– building shed size depends on hull length, same for the lifting capacity and logistics on the yard as well as on the road to get the boat delivered.
Most of those costs can be roamed off a bit if the waterline is short(er), but my best estimate is that 80% of the price is determined by the hull length, given that we keep on thinking within the sketched concept of the Adventure 40.

RDE

Hi Ed,
Good to see you joining into the discussion. As I’ve said more than once, you are the Master of hard dodger design and styling!

Sverre

What a great idea! I have been following this discussion and have now finally signed up.

Just one suggestion: John writes that the owner will receive the boat on a truck. But would it not be better if the owner took over the boat at the builders yard? Then he/she/they could do the commissioning there or in the vicinity. Any issues could be sorted out with the builder there and then – quicker, easier and cheaper for both parts. The buier could be given say, seven days to do this and make any claims. Any dispute could be resolved by a referee, for example a member of the cabinet.

Apart from it being nice for builders and buyers to meet, it is incredibly instructive for the buyer to have the builder explain things and potential misunderstandings can be resolved before conflict arises.

It would be cheaper for the owner to go to the yard than transport the boat to him, less risk for both builder and owner and since the whole point of the exercise is to go sailing why not just get on with it right from the builders yard?

Besides, buyers will be spread all across the world and at least some of them will go to take over the boat at the yard anyway. I will do so myself if this materializes. Will have a nice launch with naming ceremony and champis all round.

Finally, this way it will be easier to give a clear final price. Ownership passes from builder to buyer at the yard, at this price, no extras, no transport, this is what you pay and that’s it. If the buyer wants to put the boat on a truck or whatever after that, that is of course entirely up to him and no longer any of the builders concern.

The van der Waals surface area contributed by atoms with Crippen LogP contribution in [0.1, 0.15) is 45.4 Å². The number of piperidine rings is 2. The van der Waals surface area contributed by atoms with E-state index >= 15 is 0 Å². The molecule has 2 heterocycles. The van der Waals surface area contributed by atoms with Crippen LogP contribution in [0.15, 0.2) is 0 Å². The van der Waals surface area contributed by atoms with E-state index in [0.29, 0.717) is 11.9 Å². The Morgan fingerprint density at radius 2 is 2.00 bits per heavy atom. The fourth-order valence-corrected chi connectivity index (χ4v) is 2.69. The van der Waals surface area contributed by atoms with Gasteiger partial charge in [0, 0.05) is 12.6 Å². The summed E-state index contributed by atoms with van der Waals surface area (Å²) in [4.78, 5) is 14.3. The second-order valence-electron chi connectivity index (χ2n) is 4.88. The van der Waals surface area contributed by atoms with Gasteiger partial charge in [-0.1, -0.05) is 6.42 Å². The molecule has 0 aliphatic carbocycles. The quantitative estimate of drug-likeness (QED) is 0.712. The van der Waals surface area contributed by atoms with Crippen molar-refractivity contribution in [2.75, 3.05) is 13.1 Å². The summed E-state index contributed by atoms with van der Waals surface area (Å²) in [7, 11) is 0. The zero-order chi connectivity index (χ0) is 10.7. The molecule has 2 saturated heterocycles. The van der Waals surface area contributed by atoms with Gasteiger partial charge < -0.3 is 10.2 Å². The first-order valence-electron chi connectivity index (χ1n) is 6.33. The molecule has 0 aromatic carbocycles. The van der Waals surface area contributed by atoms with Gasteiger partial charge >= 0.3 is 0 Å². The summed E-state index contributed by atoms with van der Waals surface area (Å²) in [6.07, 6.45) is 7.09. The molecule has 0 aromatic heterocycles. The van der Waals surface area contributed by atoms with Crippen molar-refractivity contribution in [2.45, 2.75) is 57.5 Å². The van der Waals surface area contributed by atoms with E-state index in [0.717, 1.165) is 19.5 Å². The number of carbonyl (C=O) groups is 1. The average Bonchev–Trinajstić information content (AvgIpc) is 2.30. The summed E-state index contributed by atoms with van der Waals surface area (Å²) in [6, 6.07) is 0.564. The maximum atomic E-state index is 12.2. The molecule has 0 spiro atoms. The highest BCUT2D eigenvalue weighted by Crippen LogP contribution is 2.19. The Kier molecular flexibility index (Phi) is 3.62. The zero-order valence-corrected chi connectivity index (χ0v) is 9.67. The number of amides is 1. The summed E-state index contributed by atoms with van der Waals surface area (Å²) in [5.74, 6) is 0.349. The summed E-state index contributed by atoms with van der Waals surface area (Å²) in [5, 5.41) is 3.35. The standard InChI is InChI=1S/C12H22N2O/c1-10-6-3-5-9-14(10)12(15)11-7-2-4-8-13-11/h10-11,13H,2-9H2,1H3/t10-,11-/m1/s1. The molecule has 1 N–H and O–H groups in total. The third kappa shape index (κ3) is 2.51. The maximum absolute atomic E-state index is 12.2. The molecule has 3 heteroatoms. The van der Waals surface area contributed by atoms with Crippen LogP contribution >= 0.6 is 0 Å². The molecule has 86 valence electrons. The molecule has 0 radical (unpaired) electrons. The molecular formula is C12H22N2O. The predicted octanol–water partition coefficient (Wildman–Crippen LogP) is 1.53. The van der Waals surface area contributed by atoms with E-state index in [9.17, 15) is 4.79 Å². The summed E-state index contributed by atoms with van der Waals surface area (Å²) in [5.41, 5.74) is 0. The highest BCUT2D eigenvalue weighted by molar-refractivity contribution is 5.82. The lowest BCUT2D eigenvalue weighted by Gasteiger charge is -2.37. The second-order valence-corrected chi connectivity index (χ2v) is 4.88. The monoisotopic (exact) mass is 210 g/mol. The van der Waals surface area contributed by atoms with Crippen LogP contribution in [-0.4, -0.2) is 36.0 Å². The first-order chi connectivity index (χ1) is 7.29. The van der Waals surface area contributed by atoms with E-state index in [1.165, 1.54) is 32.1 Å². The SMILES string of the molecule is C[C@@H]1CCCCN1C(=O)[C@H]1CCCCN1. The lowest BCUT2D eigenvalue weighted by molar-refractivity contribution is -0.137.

Anthony

I am along time “lurker” who is actually in the process of looking for a vessel that conforms to what is being suggested (used ovnis’s, etc).

I like the innovative organization approaches described ( I study organizational processes) and I wonder also about equally innovative financial structures ( e.g. Crowd sourced initial capital, etc.)

In any case, love the discussion and would love to have the type of vessel descibed to live on with my wife and young daughter!

Krist

As long time lurker let me add my 0.02$…

Have a look at the Varianta 44. A ready to sail 44 footer that is being sold for about 100000 euro, VAT included…
Not an example of what is attempted here, but it could offer some inspiration…

Dave Benjamin

John,

We’d be happy to donate time to develop sailplan ideas. We’ve been working with a lot of cruisers with a focus on simplification and ease of use. I’d be looking at something along the line of this for base inventory.

Dacron main with top batten full, 3 longer than standard partials, 2 deeper than standard reefs. Lazy Bag (aka xxx-Pack) with integrated retractactable lazy jacks.

Non-overlapping furling headsail on Facnor LX furler.

Basic specs for Dacron sails would be our Offshore Plus Spec:
Cloth – Challenge High Modulus with optional upgrade to Marblehead/Fiber 104 HA.
3 rows triple step for broadseams with black thread recommended to make spotting future problems easier
Oversize radial patches
Overhead synthetic leech and foot lines. No plastic/nylon hardware due to UV considerations. Cleats to have cloth covers with velcro to protect them and line from impact damage/UV.
Doubled Tapes
Reef connectors
Double layer spreader patches
Adequate anti-chafe
(yada yada, yes quite bulletproof and designed for 40,000 miles service)

Cruising Code Zero – we call this our CLASS or cruisers light air sail solution as we refer to it. This can be flown on any point of sail from close reach to downwind. It’s most efficient at a beam reach and above. While you cannot point as high as you can with a jib, the sail has sufficient power that you get better VMG in very light air than you ever could accomplish even with a 155% Dacron genoa. This sail would be flown from a Facnor FX-2500 or equivalent.